Wednesday 21:00 GMT
US equity indices struggled to establish a clear direction as the mood on Wall Street was unsettled by persistent uncertainty over tax reform and sharp overnight losses for Asian shares.
The outlook for global technology stocks remained at the fore following sharp swings for the sector in recent sessions. Energy shares came under pressure as oil prices touched their lowest levels for two weeks.
At the close of trade in New York, the S&P 500 index was barely changed at 2,629, after swinging in and out of positive territory through the session. The tech sector sub-index was up 0.9 per cent, while energy was 1.3 per cent lower.
The Dow Jones Industrial Average was fractionally lower and the tech-heavy Nasdaq Composite rose 0.3 per cent.
In Europe, the pan-regional Stoxx 600 index ended 0.1 per cent lower while the Xetra Dax in Frankfurt shed 0.4 per cent. The FTSE 100 in London added 0.3 per cent as sterling remained under moderate pressure.
But it was moves for Asian stocks that really caught the eye. The Hang Seng index in Hong Kong tumbled 2.1 per cent, with the China Enterprises index down 2.8 per cent, while the Nikkei 225 in Tokyo suffered its biggest one-day drop for more than eight months.
China’s CSI 300 index shed 0.6 per cent.
“A couple of years ago, worries about China caused the last major correction in stock markets around the world,” noted Oliver Jones at Capital Economics.
“With the MSCI China Index plunging recently, could this be about to happen again? Possibly, but because that plunge is not connected to worries about China’s economy, any fallout is unlikely to be as severe or last as long.
“China’s economy does appear to have slowed a bit recently, and we expect growth there to ease next year too. But judging by online search volumes, concern about a crash in China’s economy — which previously spiked when Chinese equities dropped sharply — is low.”
The hesitant tone in US and European equity markets helped push government bonds higher on both sides of the Atlantic.
The yield on the 10-year US Treasury, which moves in the opposite direction to its price, was down 3 basis points at 2.33 per cent, while the two-year yield was 2bp lower at 1.81 per cent.
“The US two-year/10-year curve is threatening 50bp, the flattest in over a decade and a source of almost endless debate — and very little agreement — among commentators,” said Kit Juckes, analyst at SocGen.
“After the curve broke 50bp in May 2005, the S&P 500 rallied for two more years as the Fed raised rates nine more times, peaking at 5.25 per cent in mid-2006. Longer-dated yields now more accurately reflect expectations about the path of short rates.”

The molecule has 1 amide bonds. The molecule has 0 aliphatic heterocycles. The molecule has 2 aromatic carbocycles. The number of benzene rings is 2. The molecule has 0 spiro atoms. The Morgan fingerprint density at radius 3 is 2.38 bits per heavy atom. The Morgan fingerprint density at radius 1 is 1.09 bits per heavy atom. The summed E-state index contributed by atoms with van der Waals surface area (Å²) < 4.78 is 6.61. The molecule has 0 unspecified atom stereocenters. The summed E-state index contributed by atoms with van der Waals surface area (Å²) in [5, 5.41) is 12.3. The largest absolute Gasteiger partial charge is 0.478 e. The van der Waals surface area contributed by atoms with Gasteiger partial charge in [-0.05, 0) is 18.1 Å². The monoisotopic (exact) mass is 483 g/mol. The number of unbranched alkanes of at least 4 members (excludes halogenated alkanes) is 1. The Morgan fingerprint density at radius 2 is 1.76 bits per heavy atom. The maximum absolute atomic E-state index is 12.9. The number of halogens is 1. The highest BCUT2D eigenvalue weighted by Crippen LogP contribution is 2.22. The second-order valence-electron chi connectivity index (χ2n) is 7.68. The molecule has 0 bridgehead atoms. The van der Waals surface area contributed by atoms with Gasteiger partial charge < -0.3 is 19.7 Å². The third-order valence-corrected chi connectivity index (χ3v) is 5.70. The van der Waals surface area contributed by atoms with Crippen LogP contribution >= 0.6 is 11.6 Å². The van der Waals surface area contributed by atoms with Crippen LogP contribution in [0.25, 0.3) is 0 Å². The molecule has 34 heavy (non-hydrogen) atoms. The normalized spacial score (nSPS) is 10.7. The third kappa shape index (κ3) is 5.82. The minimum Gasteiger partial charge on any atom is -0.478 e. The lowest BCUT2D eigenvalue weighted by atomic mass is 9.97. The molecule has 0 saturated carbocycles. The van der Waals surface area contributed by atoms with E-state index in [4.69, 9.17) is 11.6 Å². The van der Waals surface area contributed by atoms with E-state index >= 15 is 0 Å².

The 10-year German Bund yield fell 2bp to 0.30 per cent.
The dip in US yields had little impact on the dollar, as the greenback rose 0.2 per cent against a basket of currencies to its highest level for a fortnight. The euro was down 0.2 per cent at $1.1798 while sterling was 0.5 per cent weaker at $1.3379 — although the dollar was down 0.3 per cent versus the yen at ¥112.22.
US labour market data were relatively supportive for the dollar. ADP said private sector payrolls increased by 190,000 last month, down from October’s 235,000 jump, but slightly ahead of estimates.
The official US non-farm payroll report, due out tomorrow, is expected to show that 200,000 jobs were created in November.
The dollar was up 0.8 per cent against its Canadian counterpart at C$1.2790 after the Bank of Canada held its main interest rate at 1 per cent and indicated that it would remain cautious about raising rates further.
“Our base case is that the BoC waits until the second quarter before raising rates again,” said Christian Lawrence, senior market strategist at Rabobank.
“By that time we will have more data revealing how households have coped with the 50bp of tightening seen in the second half of 2017 and we should also have more clarity as to the outcome of Nafta negotiations.”
The Australian dollar was down 0.6 per cent at US$0.7562 after third-quarter GDP growth came in slightly short of expectations.
Oil prices continued to retreat as the markets digested the latest US inventories data from the Energy Information Administration.
Crude stocks fell by a much bigger than expected 5.6m barrels last week, although gasoline supplies rose far more than forecast. Brent crude settled at $61.22 a barrel, down 2.6 per cent after touching $61.16, the lowest level since November 17.
Gold fell another $2 to $1,264 an ounce — close to a two-month low — taking its decline so far this week to $26.
Additional reporting by Kate Allen in London and Edward White in Taipei
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